Leicestershire Police have declined to investigate the Labour Party singling out white people to pay extra to attend a Jeremy Corbyn rally in Loughborough.
Breitbart London reported on January 21st that the left-wing opposition party’s East Midlands Regional Board had decided to charge black and ethnic minority attendees £30 to attend, while white people would be singled out for a higher price of £40.
The move attracted heavy criticism, with Tory MP Andrew Bridgen saying it showcased Labour’s “contempt for the white working class” — the very group Labour was founded to stand up for, and which currently suffers from the worst life outcomes of any demographic in the country, as the party’s Shadow Education Minister Angela Rayner recently admitted.
Thousands of people contacted Leicestershire Police, the force responsible for Loughborough, via email and Twitter, to ask them to investigate the charge, as Britain’s equality and race relations legislation appear to outlaw providing goods, facilities, or services on less favourable terms or conditions to someone based on their race.
On Sunday the 21st of January, the force told Breitbart London they were “aware of [the situation] and we are looking into it” and assigned an incident number — 303 21/01/2018 — but declined to respond to any members of the public on social media until the following day.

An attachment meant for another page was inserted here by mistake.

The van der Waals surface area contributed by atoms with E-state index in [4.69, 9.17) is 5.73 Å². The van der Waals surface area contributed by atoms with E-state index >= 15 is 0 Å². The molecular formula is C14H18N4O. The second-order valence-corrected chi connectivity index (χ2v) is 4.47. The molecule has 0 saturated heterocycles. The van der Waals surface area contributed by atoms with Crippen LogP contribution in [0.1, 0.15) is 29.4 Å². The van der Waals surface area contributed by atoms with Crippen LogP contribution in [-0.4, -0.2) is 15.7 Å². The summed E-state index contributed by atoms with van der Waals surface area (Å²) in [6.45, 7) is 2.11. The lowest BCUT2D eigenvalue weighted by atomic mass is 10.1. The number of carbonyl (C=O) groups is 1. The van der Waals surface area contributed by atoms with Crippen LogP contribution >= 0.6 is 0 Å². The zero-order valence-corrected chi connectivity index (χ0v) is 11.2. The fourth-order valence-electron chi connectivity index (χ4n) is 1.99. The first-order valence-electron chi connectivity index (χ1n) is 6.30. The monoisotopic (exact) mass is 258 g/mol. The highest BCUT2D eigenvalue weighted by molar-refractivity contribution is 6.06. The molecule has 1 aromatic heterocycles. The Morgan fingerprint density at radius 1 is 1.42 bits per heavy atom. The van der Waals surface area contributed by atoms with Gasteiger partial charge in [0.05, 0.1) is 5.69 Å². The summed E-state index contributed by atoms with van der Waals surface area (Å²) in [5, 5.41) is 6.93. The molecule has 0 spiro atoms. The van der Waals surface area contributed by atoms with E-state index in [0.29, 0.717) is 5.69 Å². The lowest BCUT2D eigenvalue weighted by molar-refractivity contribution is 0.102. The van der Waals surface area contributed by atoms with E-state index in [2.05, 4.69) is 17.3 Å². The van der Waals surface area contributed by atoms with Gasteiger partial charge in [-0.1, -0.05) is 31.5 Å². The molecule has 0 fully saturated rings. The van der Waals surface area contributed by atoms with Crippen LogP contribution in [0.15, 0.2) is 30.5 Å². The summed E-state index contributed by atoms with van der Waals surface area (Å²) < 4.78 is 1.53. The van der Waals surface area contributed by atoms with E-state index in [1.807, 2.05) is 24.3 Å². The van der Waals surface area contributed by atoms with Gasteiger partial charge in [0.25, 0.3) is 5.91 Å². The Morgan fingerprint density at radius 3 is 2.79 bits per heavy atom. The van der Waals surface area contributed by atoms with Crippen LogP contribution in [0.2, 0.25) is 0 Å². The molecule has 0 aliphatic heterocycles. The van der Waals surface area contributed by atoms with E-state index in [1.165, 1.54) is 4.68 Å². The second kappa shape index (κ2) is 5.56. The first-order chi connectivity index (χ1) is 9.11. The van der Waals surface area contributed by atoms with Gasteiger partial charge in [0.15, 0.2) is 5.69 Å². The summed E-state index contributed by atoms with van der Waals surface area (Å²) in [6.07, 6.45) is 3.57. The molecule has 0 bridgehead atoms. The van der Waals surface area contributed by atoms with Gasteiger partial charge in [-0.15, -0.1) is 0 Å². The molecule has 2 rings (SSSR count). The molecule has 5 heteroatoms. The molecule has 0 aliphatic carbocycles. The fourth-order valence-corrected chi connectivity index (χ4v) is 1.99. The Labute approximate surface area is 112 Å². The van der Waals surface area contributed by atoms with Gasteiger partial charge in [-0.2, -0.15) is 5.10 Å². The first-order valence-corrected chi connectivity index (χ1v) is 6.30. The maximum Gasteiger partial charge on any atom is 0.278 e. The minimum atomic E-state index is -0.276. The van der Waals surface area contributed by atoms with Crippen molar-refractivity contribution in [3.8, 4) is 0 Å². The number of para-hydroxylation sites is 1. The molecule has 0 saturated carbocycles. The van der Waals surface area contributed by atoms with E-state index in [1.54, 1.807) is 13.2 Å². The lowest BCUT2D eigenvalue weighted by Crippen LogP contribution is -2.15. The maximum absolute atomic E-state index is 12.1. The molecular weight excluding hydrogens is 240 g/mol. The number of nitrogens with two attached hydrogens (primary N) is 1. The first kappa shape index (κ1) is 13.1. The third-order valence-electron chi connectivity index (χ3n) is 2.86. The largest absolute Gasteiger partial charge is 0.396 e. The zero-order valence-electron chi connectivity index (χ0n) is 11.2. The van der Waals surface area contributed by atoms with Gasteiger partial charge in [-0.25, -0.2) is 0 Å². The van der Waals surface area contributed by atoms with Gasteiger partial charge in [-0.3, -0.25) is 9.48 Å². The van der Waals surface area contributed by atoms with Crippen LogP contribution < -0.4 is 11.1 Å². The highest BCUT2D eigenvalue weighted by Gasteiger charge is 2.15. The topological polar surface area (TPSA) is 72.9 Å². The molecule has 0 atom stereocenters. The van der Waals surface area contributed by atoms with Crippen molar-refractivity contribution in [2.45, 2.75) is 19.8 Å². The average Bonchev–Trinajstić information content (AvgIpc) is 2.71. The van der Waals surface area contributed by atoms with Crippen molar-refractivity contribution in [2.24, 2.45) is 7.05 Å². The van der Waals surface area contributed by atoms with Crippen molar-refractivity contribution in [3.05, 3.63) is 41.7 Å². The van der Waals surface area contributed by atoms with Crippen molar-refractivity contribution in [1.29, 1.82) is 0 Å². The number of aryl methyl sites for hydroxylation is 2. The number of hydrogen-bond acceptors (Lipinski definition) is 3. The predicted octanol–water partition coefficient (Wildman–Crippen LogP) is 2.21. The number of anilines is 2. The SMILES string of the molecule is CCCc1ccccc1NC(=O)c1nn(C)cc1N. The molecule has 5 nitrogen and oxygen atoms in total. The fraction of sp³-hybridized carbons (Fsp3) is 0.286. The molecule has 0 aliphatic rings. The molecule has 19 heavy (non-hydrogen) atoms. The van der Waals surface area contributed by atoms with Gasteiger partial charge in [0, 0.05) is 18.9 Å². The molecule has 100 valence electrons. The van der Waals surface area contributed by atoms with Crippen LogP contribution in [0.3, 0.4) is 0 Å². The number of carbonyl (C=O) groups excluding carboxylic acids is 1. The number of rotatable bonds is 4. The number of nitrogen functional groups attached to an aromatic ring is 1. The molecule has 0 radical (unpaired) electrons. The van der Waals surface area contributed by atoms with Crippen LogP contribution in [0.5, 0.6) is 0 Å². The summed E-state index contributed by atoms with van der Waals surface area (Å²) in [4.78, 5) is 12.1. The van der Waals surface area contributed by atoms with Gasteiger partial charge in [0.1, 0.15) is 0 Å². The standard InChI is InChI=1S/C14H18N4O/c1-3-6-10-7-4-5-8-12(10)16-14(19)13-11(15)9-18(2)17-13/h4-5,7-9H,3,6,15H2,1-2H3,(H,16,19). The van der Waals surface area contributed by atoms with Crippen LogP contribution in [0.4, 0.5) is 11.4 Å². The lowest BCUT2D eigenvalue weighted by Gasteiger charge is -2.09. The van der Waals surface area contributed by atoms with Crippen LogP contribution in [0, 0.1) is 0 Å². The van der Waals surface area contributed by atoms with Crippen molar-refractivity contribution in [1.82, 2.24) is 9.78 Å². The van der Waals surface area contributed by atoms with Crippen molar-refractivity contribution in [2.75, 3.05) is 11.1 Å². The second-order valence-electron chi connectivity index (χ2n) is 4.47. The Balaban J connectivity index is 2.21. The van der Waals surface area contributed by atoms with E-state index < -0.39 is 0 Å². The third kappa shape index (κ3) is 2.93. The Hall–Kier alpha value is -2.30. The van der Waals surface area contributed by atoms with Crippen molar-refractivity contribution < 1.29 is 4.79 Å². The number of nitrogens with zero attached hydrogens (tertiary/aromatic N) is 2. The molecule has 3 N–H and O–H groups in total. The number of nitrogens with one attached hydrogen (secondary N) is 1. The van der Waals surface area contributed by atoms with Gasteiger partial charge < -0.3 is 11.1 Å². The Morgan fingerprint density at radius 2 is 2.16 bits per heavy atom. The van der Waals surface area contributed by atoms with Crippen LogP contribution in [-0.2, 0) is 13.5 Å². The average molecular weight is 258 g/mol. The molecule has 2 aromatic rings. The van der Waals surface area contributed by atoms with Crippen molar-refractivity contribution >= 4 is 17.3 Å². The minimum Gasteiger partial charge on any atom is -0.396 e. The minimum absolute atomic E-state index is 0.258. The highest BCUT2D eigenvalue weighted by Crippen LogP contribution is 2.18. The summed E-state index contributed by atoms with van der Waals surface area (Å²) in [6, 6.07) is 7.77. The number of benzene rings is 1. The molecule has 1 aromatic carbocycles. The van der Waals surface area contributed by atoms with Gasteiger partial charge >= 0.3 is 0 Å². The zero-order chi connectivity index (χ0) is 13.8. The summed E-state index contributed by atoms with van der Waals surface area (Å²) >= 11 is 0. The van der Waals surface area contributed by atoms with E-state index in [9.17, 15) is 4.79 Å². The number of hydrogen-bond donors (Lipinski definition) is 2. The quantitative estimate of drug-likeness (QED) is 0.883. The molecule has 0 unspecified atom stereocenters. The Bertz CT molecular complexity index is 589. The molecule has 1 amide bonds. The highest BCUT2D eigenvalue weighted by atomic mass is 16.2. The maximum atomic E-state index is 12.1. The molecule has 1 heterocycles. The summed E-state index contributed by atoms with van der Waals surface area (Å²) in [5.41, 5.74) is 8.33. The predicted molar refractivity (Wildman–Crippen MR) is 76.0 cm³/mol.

“We are aware of concerns raised regarding admission prices at a Labour Party conference held in Leicestershire next month & we would advise anyone who feels that the Equality Act may have been breached to contact the @EHRC [Equality and Human Rights Commission],” they tweeted — effectively confirming that they have no interest in pursuing the matter themselves.
We are aware of concerns raised regarding admission prices at a Labour Party conference held in Leicestershire next month & we would advise anyone who feels that the Equality Act may have been breached to contact the @EHRC.
— LeicestershirePolice (@leicspolice) January 22, 2018
A statutory non-departmental public body established by the Equality Act 2006, the Equality and Human Rights Commision says its role is to “use our unique powers to challenge discrimination, promote equality of opportunity and protect human rights”.
However, they “do not get involved in every issue or dispute”, only using their enforcement powers “when it is the best way to achieve change” — and they have yet to make any public comment on Labour’s anti-white price policy, despite a plethora of public representations.
An evasive response to a Freedom of Information request asking whose responsibility it is to enforce the Equality Act in 2010 appeared to suggest that the EHRC believes that, for the most part, it is up to ordinary members of the public to launch court cases if they feel they have been discriminated against, with the Commission only enforcing the law at its own discretion.
Many social media users have criticised both Leicestershire Police and the EHRC for their apparent indifference to the case, suggesting there is no question that they would have acted rapidly and forcefully if a major political party was attempting to charge any other racial or ethnic group higher prices to attend events.